Wednesday 28 October 2009

€460m sport, leisure complex planned

A PLANNING application for what Michael Lowry TD has described as “the most sophisticated and ambitious project that Ireland has ever seen” will be lodged with North Tipperary County Council this morning.

The Independent TD was speaking yesterday in Horse and Jockey at the launch of a €460 million cultural, sporting and leisure development featuring a huge casino and new all-weather racecourse.

The development, called the Tipperary Venue, is proposed for an 800-acre site close to the village of Two-Mile-Borris in the heart of Mr Lowry’s Tipperary North constituency.

The developer, Richard Quirke, did not speak during a one-hour presentation to invited guests. Mr Lowry said he wished “to explain to the media who he is”.

The former Fine Gael minister said: “In these times of economic challenge, our country needs businessmen like Richard Quirke” whom he described as “a local man made good who wanted to give something back”.

He praised his “ambition, vision and innovation” and thanked him for “having the strength and courage to commission this massive development.”

After the event, Mr Quirke, a former garda, told The Irish Times that he had “made a lot of money” from property in Dublin including the sale of the old Carlton cinema. His company, the Dublin Pool and Juke Box Co, runs the Dr Quirkey’s Good Time Emporium arcade on O’Connell Street.

Mr Quirke, who is from Thurles, has bought the land and already spent €30 million on the Tipperary Venue project.

He said he had “considerable monies” and was confident that he could raise financial backing from “foreign investors”. He would not approach Irish banks because “even if they were interested”, he “wouldn’t go near them”.

Mr Lowry said “no State money” would be needed for the project “which will float on its own commercial merit”. He was confident that planning permission would be secured by the end of the year and that construction could start early in 2010.

An estimated 1,000 jobs would be created in building the facility, which would eventually create 2,000 full-time jobs.

Mr Lowry said, however, the project was dependent on the Oireachtas passing proposed new legislation to enable the opening of casinos. The plans had “already been presented to the Taoiseach”, Ministers and other officials and “got a warm response”. He was confident that the necessary legislation would be passed and that there would be no objections to the plans, which have “the full support of the local community”.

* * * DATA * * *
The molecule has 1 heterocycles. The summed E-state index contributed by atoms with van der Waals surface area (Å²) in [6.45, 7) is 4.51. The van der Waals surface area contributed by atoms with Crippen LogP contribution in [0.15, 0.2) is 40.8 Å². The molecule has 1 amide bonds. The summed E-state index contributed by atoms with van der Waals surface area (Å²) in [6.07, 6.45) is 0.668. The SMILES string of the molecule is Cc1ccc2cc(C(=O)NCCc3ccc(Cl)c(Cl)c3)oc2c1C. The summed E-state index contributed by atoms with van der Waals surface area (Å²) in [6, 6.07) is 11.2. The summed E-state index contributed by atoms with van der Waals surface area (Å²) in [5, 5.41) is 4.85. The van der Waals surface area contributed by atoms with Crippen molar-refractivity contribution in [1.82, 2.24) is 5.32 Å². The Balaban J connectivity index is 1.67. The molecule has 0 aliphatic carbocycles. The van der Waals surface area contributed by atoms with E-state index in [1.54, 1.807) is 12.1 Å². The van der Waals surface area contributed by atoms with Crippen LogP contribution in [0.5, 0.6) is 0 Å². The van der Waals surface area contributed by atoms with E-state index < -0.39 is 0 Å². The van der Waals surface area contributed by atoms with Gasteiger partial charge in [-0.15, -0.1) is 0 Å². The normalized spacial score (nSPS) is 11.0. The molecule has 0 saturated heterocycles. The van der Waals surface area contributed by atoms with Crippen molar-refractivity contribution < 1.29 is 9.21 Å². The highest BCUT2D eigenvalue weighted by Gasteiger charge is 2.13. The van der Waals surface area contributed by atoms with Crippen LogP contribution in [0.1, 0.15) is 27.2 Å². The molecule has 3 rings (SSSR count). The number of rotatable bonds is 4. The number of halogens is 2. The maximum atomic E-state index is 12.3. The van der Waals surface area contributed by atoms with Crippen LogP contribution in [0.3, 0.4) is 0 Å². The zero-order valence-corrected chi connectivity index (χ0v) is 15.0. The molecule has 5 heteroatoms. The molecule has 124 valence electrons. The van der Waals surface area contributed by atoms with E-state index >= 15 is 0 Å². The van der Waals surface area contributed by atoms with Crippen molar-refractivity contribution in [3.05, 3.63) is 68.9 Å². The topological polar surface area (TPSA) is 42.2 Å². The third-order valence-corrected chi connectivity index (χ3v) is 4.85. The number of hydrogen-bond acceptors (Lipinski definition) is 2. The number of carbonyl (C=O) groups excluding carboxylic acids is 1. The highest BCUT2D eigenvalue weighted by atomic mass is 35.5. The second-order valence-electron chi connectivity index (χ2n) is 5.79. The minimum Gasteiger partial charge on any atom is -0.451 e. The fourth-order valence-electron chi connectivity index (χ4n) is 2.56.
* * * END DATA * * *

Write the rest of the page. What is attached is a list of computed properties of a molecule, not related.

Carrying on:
Dublin architect Brian O’Connell, who designed the Tipperary Venue, said it would include a 500-bedroom, five-star hotel; a vast 6,000sq m casino; an all-weather racecourse; a greyhound track and a golf course.

It would also include an underground entertainment centre with a retractable roof capable of holding 15,000 people which would be “the rural equivalent of Dublin’s 02 complex”.

Mr O’Connell said Ireland’s gambling laws were “outdated” and that the Department of Justice was broadly in support of the plans” for the casino.

The site, which is located off the M8 Dublin-Cork motorway, would also feature a full-size replica of the White House in Washington as “a memorial to James Hoban”, the 18th-century Irish architect from Co Kilkenny who emigrated to the US and won a competition to design the president’s residence.

The “Tipperary White House” would be used as “a banqueting facility” and also to host wedding receptions. A chapel is to be built in the grounds which will have parking for up to 8,000 cars and “aerial access” via a large heliport.

The existing racecourse at Thurles is to be closed when the new facility is built. The project claims to have the backing of Horse Racing Ireland.

Irish Times

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